The history behind Maiden Lane’s designation is just as picturesque as it sounds. Known to Dutch settlers as Maagde Paatje (or “maiden path”), this portion of land once ran alongside a brook where women and girls would wash clothing. There are darker associations with the area too, though: Maiden Lane also saw a brutal slave revolt in 1712.

Today the street is one of many centers of commerce for the city, although the concrete still holds remnants of the city’s more ornate past. Passersby can take a look at the Barthman Clock, a 19th-century timepiece embedded into the intersection of Maiden Lane and Broadway.

3. Mott Street

Located primarily in the heart of Chinatown, Mott Street’s modern associations aren’t the most flattering. Once the site of multiple crime scenes and illegal activities, the street has garnered a somewhat seedy reputation over time.

But before it became affiliated with the seedy underbelly, Mott Street had patriotic associations. Joseph Mott, the street’s namesake, owned a tavern used as headquarters for General George Washington in 1775. His descendants proved dedicated to equally worthy causes, with Dr. Valentine Mott rising to prominence as one of America’s most influential surgeons.

4. Pearl Street

Before the concrete jungle fully took over, the streets of New York were dominated by oysters. Due to their bountiful number, the shells of shucked clams would pile up into what archaeologists call middens—large piles of domestic waste that have survived the centuries. One particularly large heap was located on the modern-day Pearl Street, giving rise to the mollusk-related moniker. Oddly, however, these oysters were not the pearl-producing kind—although they dominated a good portion of the New York market for quite some time.

5. Minetta Lane

Speaking of water-related items, did you know a once-babbling creek was paved over by one of the city’s more famous streets? That’s right: Known to the Dutch as Mintje Kill or “small stream,” Minetta Brook was “[a] brisk little brook full of trout,” according to one 19th century source, that was covered by the city’s expansion around the 1820s. It was also where a community of “half free” African Americans resided in the 17th century—former enslaved people that were allowed to live on the land by paying annual fees.

6. MacDougal Street

MacDougal Street is known for its vibrant nightlife and for hosting the early days of Bob Dylan’s career. But it also holds claim to a not-so-well-known spelling error.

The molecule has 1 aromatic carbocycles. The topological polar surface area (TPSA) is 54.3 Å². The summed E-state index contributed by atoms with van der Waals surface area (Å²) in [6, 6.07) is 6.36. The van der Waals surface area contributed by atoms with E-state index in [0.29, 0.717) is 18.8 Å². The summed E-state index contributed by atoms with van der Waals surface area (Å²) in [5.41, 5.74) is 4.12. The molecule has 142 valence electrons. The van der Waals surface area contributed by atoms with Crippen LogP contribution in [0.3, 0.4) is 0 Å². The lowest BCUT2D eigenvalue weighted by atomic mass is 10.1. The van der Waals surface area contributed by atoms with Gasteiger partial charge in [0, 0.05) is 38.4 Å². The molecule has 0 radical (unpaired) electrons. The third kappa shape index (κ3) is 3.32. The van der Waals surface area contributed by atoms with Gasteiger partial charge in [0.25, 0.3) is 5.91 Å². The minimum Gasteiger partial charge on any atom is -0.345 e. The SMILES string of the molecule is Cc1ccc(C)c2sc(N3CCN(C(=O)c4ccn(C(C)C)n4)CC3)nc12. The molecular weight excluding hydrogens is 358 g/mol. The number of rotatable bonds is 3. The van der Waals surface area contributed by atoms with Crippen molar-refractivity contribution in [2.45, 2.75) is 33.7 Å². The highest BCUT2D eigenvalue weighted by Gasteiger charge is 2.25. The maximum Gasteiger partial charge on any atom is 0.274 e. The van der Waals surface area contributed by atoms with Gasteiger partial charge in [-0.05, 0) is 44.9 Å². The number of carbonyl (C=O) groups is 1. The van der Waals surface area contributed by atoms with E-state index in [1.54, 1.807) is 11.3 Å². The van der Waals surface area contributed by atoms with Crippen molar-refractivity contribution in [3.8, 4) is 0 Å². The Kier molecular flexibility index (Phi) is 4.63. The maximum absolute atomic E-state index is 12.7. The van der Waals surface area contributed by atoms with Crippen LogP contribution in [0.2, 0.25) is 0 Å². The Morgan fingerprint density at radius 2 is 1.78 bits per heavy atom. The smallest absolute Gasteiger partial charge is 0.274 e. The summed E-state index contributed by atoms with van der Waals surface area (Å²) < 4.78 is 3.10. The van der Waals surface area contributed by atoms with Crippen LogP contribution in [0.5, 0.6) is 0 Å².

The street was named for one Alexander Mcdougall, a Scotsman who emigrated to what would become the United States as a child in 1740 and settled in New York. Mcdougall made a name for himself in the mercantile trade and shipping business and was an early defender of American independence. He openly voiced his opinions against British rule, and was even imprisoned for passing out revolutionary pamphlets. His colorful life saw him commissioned as a colonel in the First New York Infantry during the Revolutionary War, become a member of the Continental Congress, and rise as the first president of the Bank of New York. However, how or why the second L in his name was dropped in the naming of the street remains a mystery.

7. Margaret Corbin Drive

Located at the city’s far northern tip, Margaret Corbin Drive is named for a young Pennsylvanian woman whose tough life molded her into a tougher lady. Her childhood saw the death of her father by Native Americans and her mother’s capture soon after; years later, the British killed her husband during the Battle of Fort Washington. Margaret, who was standing by his side at the time, quickly took his place in the conflict by handling his cannon—receiving several bullets as a result.

The U.S. government recognized her bravery by providing her disability compensation (as well as rum and whiskey rations) for many years. Although sometimes remembered as a “haughty and disagreeable eccentric,” the affectionately called “Captain Molly” is forever memorialized by the street running along the site where her brave acts took place.